The former Prime Minister, Mrs Theresa May MP, served notification of the UK's intended departure under art 50 (2) on 29 March 2017.  Subject only to the possibility of an agreed extension to the notification period, the British government had to try to negotiate a withdrawal agreement and legislate for the UK's departure before 29 March 2019.

European Union (Withdrawal) Act 2018

The statute that effected the UK's departure from the EU was the European Union (Withdrawal) Act 2018.  As EU law would cease to apply to the UK from the expiry of the notification period or the entry into force of a withdrawal agreement, s.3 (1) of the Act preserved Council regulations by incorporating them into the laws of the UK.  These included the Council Regulations establishing EU trade marks,  Community designs, Community plant varieties and supplementary protection certificates.   S.8 (1) and Sched. 1 of the Act enabled Ministers to amend such Regulations by statutory instrument.   

The 2019 Statutory Instruments

Since it was not certain that a withdrawal agreement could be made and ratified by the 29 March 2019, the following statutory instruments were made in case the UK left the EU without such an agreement:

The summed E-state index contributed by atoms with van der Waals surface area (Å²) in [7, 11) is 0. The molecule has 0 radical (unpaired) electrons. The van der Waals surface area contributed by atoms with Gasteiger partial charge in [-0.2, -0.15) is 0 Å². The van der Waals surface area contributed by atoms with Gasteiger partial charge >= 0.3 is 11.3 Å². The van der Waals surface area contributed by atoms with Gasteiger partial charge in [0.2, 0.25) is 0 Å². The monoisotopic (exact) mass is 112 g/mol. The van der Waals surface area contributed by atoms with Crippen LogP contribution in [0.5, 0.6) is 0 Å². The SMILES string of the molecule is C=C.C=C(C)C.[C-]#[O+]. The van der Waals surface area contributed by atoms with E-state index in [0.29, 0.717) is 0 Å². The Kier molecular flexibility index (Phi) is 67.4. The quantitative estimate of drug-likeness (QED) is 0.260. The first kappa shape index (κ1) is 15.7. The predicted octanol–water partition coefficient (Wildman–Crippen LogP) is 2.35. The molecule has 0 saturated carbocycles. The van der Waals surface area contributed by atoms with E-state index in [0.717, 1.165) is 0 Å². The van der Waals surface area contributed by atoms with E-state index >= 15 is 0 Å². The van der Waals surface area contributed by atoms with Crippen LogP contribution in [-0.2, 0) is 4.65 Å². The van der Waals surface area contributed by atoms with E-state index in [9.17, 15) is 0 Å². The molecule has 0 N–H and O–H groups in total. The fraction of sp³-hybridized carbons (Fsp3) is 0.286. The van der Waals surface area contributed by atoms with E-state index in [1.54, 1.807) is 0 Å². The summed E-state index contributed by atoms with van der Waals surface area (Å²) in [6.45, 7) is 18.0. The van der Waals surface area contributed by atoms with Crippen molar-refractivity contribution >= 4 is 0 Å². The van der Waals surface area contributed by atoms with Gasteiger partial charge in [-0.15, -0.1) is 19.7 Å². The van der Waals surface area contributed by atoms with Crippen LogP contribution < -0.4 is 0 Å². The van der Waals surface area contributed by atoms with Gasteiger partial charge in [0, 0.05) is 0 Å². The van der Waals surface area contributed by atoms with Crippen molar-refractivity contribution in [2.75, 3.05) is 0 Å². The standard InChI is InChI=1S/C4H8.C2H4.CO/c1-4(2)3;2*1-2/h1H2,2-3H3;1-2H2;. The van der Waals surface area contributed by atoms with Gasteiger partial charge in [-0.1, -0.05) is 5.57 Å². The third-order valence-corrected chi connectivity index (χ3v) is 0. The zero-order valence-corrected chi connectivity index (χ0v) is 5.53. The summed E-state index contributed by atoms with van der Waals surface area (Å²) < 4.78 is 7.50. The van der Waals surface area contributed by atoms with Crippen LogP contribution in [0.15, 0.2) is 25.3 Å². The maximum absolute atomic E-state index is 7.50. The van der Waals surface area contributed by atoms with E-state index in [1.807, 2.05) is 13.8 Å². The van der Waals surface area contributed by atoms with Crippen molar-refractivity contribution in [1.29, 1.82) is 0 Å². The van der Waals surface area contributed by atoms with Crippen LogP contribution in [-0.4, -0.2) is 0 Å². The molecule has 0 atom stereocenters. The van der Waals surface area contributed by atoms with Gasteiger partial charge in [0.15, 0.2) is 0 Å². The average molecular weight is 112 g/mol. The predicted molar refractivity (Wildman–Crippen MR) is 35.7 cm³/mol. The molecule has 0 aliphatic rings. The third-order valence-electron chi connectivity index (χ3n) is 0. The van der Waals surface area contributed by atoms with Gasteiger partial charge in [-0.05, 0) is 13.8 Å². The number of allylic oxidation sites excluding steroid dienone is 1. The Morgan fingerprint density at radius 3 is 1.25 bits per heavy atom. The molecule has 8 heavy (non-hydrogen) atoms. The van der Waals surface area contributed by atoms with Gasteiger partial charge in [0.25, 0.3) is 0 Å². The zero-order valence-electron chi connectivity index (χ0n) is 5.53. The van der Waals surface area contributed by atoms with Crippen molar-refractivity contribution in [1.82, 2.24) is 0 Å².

The Patents (Amendment) (EU Exit) Regulations 2019 (SI 2019 No 801) were made on 4 April 2019 after an extension had been agreed in accordance with art 50 (3) TEU.   The Agricultural Products, Food and Drink (Amendment) (EU Exit) Regulations 2019 (SI 2019 No 1366) were made on 21 Oct 2019.

The Withdrawal Agreement

Following further extensions in accordance with art 50 (3) TEU, the appointment of a new prime minister and more negotiations with the EU  the Agreement on the withdrawal of the United Kingdom of Great Britain and Northern Ireland from the European Union and the European Atomic Energy Community ("the withdrawal agreement") was concluded on 19 Oct 2019.  That agreement was ratified by the European Union (Withdrawal Agreement) Act 2020 on 23 Jan 2020.

Title IV of Part Three of the withdrawal agreement included the following provisions on IP:
  • Art 54 provided for continued protection in the UK of intellectual assets that had previously been protected as EU trade marks, registered Community designs, Community plant varieties and geographical indications;
  • Art 55 established a procedure for registering trade marks, designs and plant breeders' rights to protect such assets in the UK;
  • Art 56 provided for continued protection in the UK of international trade marks designating the EU under the Madrid system and international designs designating the EU under the Hague Agreement;
  • Art 57 provided for continued protection in the UK of unregistered Community designs that would have come into being before 23:00 on 31 Dec 2020 for the remainder of their term and the creation of a similar UK intellectual property right to protect such designs that might come into being afterwards;